About this Recording
8.553184-85 - PROKOFIEV, S.: Romeo and Juliet (Complete) [Ballet] (Mogrelia)
English 

Sergey Prokofiev (1891 - 1953)

Romeo and Juliet, Op. 64

Sergey Prokofiev was born in 1891 at Sontsovka in the Ukraine, the san of a prosperous estate manager. An only child, he was encouraged by his mother, a cultured amateur pianist, to develop his musical abilities and at the age of five tried his hand at composition, later being tutored at home by the composer Glière. In 1904 he entered the St Petersburg Conservatory, where he continued his studies as a pianist and as a composer until 1914, owing more to the influence of senior fellow-students Asafyev and Myaskovsky than to the older generation of teachers, represented by Lyadov and Rimsky-Korsakov .He was able to avoid enlistment in the army as the only son of a widow and continued at the Conservatory, now as an organ student.

Prokofiev began to make his mark as a composer very early in his career, arousing enthusiasm and hostility in equal measure and inducing Glazunov, now director of the Conservatory, to walk out of a performance of The Scythian Suite, apparently in fear for his sense of hearing. After the Revolution of 1917 he was given permission by the new authorities to travel abroad, at first to America, taking with him the scores of The Scythian Suite, arranged from a ballet originally commissioned by Dyagilev, the Classical Symphony and his first Violin Concerto.

Unlike Stravinsky and Rachmaninov, Prokofiev had left Russia with official permission and with the idea of returning home sooner or later. His stay in America was at first successful. He appeared as a solo pianist, as he had done in Russia, and wrote the opera The Love for Three Oranges for the Chicago Opera. By 1920, however, he had begun to find 1ife more difficult and moved to Paris, where he re-established contact with Dyagilev, for whom he revised The Tale of the Buffoon, a ballet successfully staged in 1921, and wrote Le pas d' acier. He spent much of the next sixteen years in France, returning from time to time to Russia, where his music was still acceptable.

In 1936 Prokofiev decided to settle once more in his native country, taking up residence in Moscow in time for the first official onslaught on music that displeased the Soviet authorities, notably the attack on the hitherto successful opera by Shostakovich, A Lady Macbeth of the Mtsensk District. Twelve years later the name of Prokofiev was openly joined with that of Shostakovich in an even more explicit condemnation of formalism, with particular reference now to his own opera War and Peace. He died in 1953 on the same day as Stalin and thus never enjoyed the subsequent relaxation in official policy to the arts.

As a composer Prokofiev was prolific. His operas include the remarkable The Fiery Angel, first performed in its entirety in Paris the year after his death, with ballet-scores in Russia for Romeo and Juliet and Cinderella, after his earlier ballets for Dyagilev. The idea of a ballet on the subject of Shakespeare's Romeo and Juliet was suggested to him during a visit to Russia in 1934 by Sergey Radlov, who had staged the first Russian performance of The Love for Three Oranges in Leningrad in 1926. Radlov was artistic director of the Leningrad State Academic Theatre of Opera and Ballet, which in late 1934 became the Kirov Theatre, after the assassination of Sergey Kirov, party secretary in the Leningrad area and later a member of the Politburo. The murder of Kirov in 1934 brought the beginning of the Great Purge and there were swift changes in the Leningrad Theatre that led to the rejection of Prokofiev's proposed ballet, which was then taken up by the Bolshoy in Moscow.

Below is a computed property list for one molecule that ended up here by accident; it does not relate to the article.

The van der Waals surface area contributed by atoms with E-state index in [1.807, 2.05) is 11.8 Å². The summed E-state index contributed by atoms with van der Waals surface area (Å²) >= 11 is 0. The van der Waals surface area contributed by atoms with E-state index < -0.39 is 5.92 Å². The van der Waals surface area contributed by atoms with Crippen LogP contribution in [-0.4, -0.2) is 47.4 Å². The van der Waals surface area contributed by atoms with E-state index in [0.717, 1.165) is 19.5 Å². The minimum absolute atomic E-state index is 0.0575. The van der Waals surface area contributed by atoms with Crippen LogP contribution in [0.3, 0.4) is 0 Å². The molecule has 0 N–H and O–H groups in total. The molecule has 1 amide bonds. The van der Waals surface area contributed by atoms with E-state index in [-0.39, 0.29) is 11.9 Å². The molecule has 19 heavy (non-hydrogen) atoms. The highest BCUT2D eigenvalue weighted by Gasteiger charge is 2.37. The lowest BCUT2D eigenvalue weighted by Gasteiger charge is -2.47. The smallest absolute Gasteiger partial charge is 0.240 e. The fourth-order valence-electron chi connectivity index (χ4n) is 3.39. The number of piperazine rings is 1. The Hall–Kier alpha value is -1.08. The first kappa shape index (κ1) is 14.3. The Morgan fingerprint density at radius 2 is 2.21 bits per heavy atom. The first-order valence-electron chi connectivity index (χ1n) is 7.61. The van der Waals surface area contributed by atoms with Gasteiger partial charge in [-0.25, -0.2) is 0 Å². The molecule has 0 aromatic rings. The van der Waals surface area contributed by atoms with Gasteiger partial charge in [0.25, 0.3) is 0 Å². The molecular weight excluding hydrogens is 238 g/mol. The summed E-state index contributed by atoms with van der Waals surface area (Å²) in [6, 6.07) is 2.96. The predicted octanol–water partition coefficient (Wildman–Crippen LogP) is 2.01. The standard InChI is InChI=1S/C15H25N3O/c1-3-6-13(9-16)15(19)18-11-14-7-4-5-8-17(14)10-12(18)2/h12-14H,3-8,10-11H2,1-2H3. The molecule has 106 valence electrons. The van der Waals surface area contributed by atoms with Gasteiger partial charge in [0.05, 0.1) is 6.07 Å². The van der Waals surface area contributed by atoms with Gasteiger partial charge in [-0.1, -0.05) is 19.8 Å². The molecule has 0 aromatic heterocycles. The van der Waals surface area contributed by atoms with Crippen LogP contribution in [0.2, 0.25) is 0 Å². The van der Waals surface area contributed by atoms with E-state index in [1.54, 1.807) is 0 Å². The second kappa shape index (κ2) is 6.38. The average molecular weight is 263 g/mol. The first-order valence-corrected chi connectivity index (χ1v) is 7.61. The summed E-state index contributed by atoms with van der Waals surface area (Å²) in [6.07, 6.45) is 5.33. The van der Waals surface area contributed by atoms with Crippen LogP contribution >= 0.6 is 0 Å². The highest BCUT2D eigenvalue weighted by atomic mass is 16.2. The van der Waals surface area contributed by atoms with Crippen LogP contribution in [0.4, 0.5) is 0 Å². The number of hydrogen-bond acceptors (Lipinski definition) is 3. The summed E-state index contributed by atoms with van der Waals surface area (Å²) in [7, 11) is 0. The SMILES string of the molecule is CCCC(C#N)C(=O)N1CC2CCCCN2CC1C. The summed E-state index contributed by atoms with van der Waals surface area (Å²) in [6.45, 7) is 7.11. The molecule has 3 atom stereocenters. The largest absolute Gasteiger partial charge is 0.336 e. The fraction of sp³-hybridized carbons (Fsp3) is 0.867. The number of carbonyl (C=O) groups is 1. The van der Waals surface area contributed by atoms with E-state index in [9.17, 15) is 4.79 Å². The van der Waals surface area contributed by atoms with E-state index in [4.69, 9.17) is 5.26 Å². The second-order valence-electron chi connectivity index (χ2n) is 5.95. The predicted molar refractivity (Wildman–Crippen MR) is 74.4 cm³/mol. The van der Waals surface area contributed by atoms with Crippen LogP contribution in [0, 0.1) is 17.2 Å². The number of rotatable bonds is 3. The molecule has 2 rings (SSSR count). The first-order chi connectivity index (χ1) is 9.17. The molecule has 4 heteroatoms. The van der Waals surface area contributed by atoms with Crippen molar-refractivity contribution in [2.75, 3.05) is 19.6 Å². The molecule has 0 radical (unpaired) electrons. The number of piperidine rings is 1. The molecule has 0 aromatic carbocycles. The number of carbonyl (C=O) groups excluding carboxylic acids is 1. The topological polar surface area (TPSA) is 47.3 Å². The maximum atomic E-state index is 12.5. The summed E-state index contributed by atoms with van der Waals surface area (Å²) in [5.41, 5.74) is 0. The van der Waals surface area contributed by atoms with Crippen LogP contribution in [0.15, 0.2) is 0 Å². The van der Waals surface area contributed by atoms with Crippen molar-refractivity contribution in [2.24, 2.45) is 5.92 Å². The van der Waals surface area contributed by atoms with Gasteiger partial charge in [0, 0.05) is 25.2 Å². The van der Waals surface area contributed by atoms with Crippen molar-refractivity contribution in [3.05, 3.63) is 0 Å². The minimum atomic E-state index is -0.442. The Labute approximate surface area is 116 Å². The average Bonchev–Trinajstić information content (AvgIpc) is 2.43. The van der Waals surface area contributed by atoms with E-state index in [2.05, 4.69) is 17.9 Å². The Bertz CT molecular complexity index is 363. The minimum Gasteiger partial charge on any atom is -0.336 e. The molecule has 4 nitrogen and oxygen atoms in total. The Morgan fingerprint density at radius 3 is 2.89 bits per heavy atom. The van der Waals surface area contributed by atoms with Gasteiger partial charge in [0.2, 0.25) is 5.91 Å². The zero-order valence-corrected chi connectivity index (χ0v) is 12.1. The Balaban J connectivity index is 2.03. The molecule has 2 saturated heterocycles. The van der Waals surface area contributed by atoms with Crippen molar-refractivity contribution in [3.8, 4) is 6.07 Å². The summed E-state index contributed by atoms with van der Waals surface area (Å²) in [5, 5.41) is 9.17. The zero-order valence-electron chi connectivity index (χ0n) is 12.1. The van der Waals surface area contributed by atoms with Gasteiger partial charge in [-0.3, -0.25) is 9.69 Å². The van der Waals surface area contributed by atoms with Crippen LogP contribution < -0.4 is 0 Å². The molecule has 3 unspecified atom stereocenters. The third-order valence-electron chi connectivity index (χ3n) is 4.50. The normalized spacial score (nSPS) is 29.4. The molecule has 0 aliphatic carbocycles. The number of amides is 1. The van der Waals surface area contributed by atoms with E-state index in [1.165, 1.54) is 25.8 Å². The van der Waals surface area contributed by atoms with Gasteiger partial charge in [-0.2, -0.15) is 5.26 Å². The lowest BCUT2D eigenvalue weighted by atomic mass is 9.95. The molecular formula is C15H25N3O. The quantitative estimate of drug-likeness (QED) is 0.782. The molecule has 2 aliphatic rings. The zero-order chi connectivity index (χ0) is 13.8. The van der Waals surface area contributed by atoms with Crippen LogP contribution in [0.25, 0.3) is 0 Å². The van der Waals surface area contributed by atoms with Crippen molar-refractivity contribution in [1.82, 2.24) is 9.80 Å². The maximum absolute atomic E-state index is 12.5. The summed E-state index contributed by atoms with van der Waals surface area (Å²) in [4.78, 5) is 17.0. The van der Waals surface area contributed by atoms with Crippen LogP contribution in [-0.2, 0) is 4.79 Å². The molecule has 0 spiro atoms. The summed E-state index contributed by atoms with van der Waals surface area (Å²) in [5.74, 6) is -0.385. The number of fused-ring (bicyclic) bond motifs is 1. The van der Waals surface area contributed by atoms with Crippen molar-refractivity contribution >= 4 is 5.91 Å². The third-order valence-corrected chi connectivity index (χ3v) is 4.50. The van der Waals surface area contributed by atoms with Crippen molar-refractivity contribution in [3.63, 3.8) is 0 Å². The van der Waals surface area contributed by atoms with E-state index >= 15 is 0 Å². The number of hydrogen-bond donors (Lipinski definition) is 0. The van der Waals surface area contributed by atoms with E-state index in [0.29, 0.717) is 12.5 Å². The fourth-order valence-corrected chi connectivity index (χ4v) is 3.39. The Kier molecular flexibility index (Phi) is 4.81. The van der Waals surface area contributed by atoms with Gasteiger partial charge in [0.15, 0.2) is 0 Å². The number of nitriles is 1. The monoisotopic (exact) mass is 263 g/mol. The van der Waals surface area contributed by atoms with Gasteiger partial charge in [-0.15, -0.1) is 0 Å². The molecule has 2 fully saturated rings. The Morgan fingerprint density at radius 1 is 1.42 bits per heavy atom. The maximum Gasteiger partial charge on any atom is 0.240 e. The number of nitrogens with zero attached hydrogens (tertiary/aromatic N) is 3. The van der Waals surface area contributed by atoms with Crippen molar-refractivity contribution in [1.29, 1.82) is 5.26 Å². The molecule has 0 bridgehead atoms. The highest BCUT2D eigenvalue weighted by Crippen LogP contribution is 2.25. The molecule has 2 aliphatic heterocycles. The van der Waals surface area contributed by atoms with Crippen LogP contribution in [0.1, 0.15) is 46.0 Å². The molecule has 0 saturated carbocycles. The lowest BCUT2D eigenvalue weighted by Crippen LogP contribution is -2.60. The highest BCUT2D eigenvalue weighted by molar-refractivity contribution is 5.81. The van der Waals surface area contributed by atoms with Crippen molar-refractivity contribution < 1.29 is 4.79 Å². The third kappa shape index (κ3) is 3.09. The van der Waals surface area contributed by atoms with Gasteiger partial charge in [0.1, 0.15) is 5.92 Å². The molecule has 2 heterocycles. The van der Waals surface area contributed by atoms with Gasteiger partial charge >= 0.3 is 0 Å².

Prokofiev completed the piano score in a relatively short time, occupying himself with the work during the summer months of 1935 spent at Tarussa, where other members of the Bolshoy Theatre had ho1iday accommodation. By October he had started work on the orchestration, but when he played the music through in Moscow to the dancers they pronounced it undanceable. More sensibly they insisted that the happy ending that Prokofiev and Radlov had proposed should be replaced by the original Shakespearian ending, the death of the lovers, an episode that Prokofiev had at first considered impossible in a ballet.

In the event music from Romeo and Juliet was given concert performance in Russia before the ballet could be staged there. The first production was in December 1938 in Brno, the capital of Moravia. Thirteen months later it was danced at the Kirov, with Ulanova as Juliet and Sergeyev as Romeo. The choreography was by Lavrovsky, who annoyed Prokofiev by making changes in the score without previous consultation, a procedure very different from that of the reputedly dictatorial Dyagilev, who had always discussed matters with his composers and choreographers. The Kirov took the production to Moscow, where, in 1946, it became part of the Bolshoy repertoire. The music provides themes associated with the principal characters and with their actions, with love and with conflict. There is room for neo-classical elements in the formal dances at the Capulet ball and elsewhere in the score. The connection of music and narrative is easily apparent from the titles of the episodes of a ballet that is very much in the Russian tradition of full-length dramatic works, in which the story is important.

The opening scene shows a street in Verona. It is early morning, and Romeo now enters, lost in thought and not noticing the girls who try to stop him. Gradually the street awakes: people come out and greet each other, and revellers return home. There is a morning dance. A quarrel breaks out, leading to a more serious fight which ceases at the entry of the Duke on horseback. He seeks to know what is happening, and the weapons are laid aside, while old Capulet and Montague come forward before him. There is now an Interlude between scenes, depicting the power of the Duke.